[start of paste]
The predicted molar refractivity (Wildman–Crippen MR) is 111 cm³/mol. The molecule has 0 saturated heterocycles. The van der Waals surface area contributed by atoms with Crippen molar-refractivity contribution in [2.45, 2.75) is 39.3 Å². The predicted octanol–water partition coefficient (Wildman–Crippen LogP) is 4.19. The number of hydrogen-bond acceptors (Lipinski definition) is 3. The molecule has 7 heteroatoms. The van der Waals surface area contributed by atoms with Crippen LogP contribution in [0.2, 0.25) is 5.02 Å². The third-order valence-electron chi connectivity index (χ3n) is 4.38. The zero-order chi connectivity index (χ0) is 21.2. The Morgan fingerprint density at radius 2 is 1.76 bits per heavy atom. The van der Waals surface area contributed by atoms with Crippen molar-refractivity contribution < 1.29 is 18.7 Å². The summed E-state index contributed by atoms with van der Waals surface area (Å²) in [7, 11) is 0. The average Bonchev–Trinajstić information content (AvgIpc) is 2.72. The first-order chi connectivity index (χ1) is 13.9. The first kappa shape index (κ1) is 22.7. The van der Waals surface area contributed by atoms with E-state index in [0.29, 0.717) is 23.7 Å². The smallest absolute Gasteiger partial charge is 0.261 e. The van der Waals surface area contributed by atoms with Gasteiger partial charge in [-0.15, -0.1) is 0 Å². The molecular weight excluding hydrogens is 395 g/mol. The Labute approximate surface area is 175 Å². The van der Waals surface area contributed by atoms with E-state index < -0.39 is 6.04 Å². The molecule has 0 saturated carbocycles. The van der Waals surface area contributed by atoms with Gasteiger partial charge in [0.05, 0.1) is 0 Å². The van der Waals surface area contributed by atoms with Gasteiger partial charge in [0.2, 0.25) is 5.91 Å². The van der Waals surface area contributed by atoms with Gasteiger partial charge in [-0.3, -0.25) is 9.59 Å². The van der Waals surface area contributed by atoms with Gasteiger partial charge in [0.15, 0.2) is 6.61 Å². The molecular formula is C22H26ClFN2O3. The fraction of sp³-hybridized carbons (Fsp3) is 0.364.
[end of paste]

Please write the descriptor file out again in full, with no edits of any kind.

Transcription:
The predicted molar refractivity (Wildman–Crippen MR) is 111 cm³/mol. The molecule has 0 saturated heterocycles. The van der Waals surface area contributed by atoms with Crippen molar-refractivity contribution in [2.45, 2.75) is 39.3 Å². The predicted octanol–water partition coefficient (Wildman–Crippen LogP) is 4.19. The number of hydrogen-bond acceptors (Lipinski definition) is 3. The molecule has 7 heteroatoms. The van der Waals surface area contributed by atoms with Crippen LogP contribution in [0.2, 0.25) is 5.02 Å². The third-order valence-electron chi connectivity index (χ3n) is 4.38. The zero-order chi connectivity index (χ0) is 21.2. The Morgan fingerprint density at radius 2 is 1.76 bits per heavy atom. The van der Waals surface area contributed by atoms with Crippen molar-refractivity contribution < 1.29 is 18.7 Å². The summed E-state index contributed by atoms with van der Waals surface area (Å²) in [7, 11) is 0. The average Bonchev–Trinajstić information content (AvgIpc) is 2.72. The first-order chi connectivity index (χ1) is 13.9. The first kappa shape index (κ1) is 22.7. The van der Waals surface area contributed by atoms with E-state index in [0.29, 0.717) is 23.7 Å². The smallest absolute Gasteiger partial charge is 0.261 e. The van der Waals surface area contributed by atoms with Gasteiger partial charge in [-0.15, -0.1) is 0 Å². The molecular weight excluding hydrogens is 395 g/mol. The Labute approximate surface area is 175 Å². The van der Waals surface area contributed by atoms with E-state index < -0.39 is 6.04 Å². The molecule has 0 saturated carbocycles. The van der Waals surface area contributed by atoms with Gasteiger partial charge in [0.05, 0.1) is 0 Å². The van der Waals surface area contributed by atoms with Gasteiger partial charge in [0.2, 0.25) is 5.91 Å². The van der Waals surface area contributed by atoms with Gasteiger partial charge in [-0.3, -0.25) is 9.59 Å². The van der Waals surface area contributed by atoms with Gasteiger partial charge in [0.15, 0.2) is 6.61 Å². The molecular formula is C22H26ClFN2O3. The fraction of sp³-hybridized carbons (Fsp3) is 0.364.